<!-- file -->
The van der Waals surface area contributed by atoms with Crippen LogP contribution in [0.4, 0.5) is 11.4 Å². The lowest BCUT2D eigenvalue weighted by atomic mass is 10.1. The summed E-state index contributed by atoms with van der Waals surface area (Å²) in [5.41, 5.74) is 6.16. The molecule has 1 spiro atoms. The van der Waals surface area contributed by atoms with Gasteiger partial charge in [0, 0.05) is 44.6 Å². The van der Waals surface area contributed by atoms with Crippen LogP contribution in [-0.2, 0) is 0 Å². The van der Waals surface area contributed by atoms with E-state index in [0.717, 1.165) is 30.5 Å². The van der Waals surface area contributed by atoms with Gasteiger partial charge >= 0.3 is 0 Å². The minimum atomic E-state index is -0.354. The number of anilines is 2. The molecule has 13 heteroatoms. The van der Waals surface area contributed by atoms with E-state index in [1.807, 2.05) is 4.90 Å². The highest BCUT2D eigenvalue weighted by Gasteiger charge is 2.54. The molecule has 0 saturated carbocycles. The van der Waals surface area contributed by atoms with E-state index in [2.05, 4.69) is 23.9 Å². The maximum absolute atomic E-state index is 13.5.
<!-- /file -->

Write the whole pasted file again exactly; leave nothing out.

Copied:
The van der Waals surface area contributed by atoms with Crippen LogP contribution in [0.4, 0.5) is 11.4 Å². The lowest BCUT2D eigenvalue weighted by atomic mass is 10.1. The summed E-state index contributed by atoms with van der Waals surface area (Å²) in [5.41, 5.74) is 6.16. The molecule has 1 spiro atoms. The van der Waals surface area contributed by atoms with Gasteiger partial charge in [0, 0.05) is 44.6 Å². The van der Waals surface area contributed by atoms with Crippen LogP contribution in [-0.2, 0) is 0 Å². The van der Waals surface area contributed by atoms with E-state index in [0.717, 1.165) is 30.5 Å². The van der Waals surface area contributed by atoms with Gasteiger partial charge >= 0.3 is 0 Å². The minimum atomic E-state index is -0.354. The number of anilines is 2. The molecule has 13 heteroatoms. The van der Waals surface area contributed by atoms with E-state index in [1.807, 2.05) is 4.90 Å². The highest BCUT2D eigenvalue weighted by Gasteiger charge is 2.54. The molecule has 0 saturated carbocycles. The van der Waals surface area contributed by atoms with E-state index in [2.05, 4.69) is 23.9 Å². The maximum absolute atomic E-state index is 13.5.